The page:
'Anti-racists' take plea deal after assaulting Neo-Nazis in Illinois restaurant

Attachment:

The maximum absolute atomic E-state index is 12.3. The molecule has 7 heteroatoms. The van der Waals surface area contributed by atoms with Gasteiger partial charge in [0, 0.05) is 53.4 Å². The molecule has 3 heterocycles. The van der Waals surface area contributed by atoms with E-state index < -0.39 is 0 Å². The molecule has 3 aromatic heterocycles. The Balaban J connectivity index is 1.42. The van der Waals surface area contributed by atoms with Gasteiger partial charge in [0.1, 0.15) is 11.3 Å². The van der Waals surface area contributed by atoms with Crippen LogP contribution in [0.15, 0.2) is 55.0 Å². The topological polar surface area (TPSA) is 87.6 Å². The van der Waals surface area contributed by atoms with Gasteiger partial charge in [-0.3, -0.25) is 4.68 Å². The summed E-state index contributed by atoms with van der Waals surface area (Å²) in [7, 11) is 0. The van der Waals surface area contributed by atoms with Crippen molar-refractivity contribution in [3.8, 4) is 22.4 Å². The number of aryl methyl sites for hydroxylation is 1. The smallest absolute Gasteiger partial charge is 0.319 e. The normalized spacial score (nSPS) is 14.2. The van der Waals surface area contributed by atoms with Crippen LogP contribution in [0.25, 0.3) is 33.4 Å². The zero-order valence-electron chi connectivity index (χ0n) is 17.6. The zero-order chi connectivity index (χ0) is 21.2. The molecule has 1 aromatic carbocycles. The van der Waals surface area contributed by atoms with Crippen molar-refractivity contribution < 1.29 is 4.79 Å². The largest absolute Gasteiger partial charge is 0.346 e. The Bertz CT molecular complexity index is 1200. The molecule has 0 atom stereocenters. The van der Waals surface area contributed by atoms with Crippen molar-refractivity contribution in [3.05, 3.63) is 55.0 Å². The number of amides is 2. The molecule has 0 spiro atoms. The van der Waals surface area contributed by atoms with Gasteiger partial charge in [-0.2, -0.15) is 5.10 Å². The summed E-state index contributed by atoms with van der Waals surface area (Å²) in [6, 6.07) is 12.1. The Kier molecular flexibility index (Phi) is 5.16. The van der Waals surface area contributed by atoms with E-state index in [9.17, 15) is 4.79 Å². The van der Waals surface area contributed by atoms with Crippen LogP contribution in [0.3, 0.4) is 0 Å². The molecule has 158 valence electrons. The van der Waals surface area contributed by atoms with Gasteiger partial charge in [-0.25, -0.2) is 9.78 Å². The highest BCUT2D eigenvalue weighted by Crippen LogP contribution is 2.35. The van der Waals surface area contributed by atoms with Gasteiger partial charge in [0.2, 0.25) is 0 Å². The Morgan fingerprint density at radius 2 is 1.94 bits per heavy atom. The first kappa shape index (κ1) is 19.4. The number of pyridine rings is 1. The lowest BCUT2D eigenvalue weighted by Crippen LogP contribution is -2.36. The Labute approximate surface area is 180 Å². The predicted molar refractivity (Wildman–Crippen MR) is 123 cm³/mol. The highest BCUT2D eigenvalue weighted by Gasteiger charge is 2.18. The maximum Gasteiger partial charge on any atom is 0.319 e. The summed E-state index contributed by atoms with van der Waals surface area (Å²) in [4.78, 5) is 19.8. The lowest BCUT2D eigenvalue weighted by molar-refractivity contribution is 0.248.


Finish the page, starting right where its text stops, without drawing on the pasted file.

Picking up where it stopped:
The defendants — Alex Stuck, John S. Tucker and brothers Dylan, Cody and Jason Sutherlin — all agreed to take plea deals offered by the prosecution on Friday, closing the book on case that began with a bizarre beating within the walls of the Ashford House restaurant in Tinley Park, Il on May 19, 2012. On that day, Stuck, Tucker and the Sutherlin brothers entered the eatery along with around one dozen other members of the Hoosier Anti-Racist Movement, or HARM, cloaked in disguises and brandishing weapons, including steel batons and hammers. Their target, members of the Illinois European Heritage Association, had published details on the Internet confirming that they would be meeting at the Ashford House on that day. The Illinois European Heritage Association advertised for an event in the area that weekend on StormFront.org, a white nationalism forum that touts the slogan “white pride worldwide” on its website. Members of Heritage say they were meeting to discuss economics, not race, when the assailants stormed in."We were just meeting for networking and helping people out and finding resources available in our area for those of European descent," 29-year-old Heritage member Brandon Spiller told Tinley Park Patch after the incident. "It was just a meeting to get to know each other."Tinley Park Mayor Ed Zabrocki, who was not at the Ashford House but saw the event unfold on surveillance camera footage, told the Wall Street Journal that in his 31 years in office, “I've never heard of anything stranger.”"You see the door opens up, these 15, 18 people walk in. They've got hoods on, they've got masks on," he said. “It's like you have someone from extreme left field and someone from extreme right field come to center field to fight — and Tinley Park was center field.”Attorneys for the defendants were prepared for a lengthy court battle, but as concerns grew that the case could take ages to get off the ground, the “Tinley Park Five” all agreed to a non-cooperating plea bargain. The members of the group were initially charged with over three-dozen counts apiece, including charges of armed violence, mob action and aggravated battery. Under the terms of the deal, however, each of them pleaded guilty to only three counts of armed violence. The prosecution dropped all other counts in exchange for the deal, a maneuver that would have likely cost them another year of legal proceedings had they opted otherwise.“I was very surprised when they said they wanted to take the plea … but I think they did the math, and if the trial didn’t start for a year or six months, they might be out just as soon” as they would under the plea deal, Brian Barrido, an attorney for Dylan Sutherlin, tells the Chicago Tribune."They would rather just get it over with today," Barrido adds to the Tinley Park Patch.For taking the plea, the five men will serve sentences ranging from three-and-a-half to six years in prison, although all will be eligible for early release half-way through and will be credited for the 233 days they spent behind bars already. They’ll also be stuck paying court costs, but only upwards of $587 apiece — attorneys for the defendants all provided their services pro-bono."I was honored to represent this man," Stuart Smith, attorney for John Tucker, said after the sentence was handed out. "He is a hero."After the May 2012 attack, police charged two of the victims with unrelated crimes. Steven Speers of North Dakota was arrested for having an outstanding warrant for possession of child pornography and Francis Gilroy of Florida was charged with unlawful possession of a firearm by a felon. Both men were attending the get together hosted by members of the Illinois European Heritage Association."We had no idea about the one who had the child pornography warrant," Heritage member and victim Steven E. Speers, 33, told Patch after the assault. "If we did, he wouldn't have been allowed to meet with us. The other one, he didn't know the (gun) law."Also involved in the incident but spared prosecution are roughly 12 other assailants who were caught on film during the attack. Commenting after the sentencing, attorneys for the defendants voiced opposition to the fact that prosecutors seemed unconcerned with both the other suspects and the members of the white pride collective walking away with their freedom.“Obviously, violence is not an answer, but white supremacists are extremely hateful, violent people. Here we are, the state is prosecuting these five kids. Why aren’t they looking after the white supremacists?” attorney Sara Garber, who represented Alex Stuck, asks the Chicago Sun-Times."All the Nazis at the restaurant have records, with violent felony backgrounds," Garber adds to Patch. "They had weapons, guns in their cars."Barrido, the attorney for Dylan Sutherlin, expressed disbelief towards the prosecution after the sentencing was handed down. “We don’t know anything about those 13 other people, or if the state’s attorney’s office is still investigating them. Do I feel like justice was done today? Absolutely not,” Barrido said. “They got the five they wanted and they’ll close this case out. You’ll never hear about it again.”James Fennerty, an attorney representing Cody Sutherlin, said that sentencing won’t necessarily do anything to make the defendants any difference once they are released from prison.“They’ll still be anti-racist and be against Nazis in any form, against people who don’t respect people because of their color or the way they look,” he tells the Sun-Times.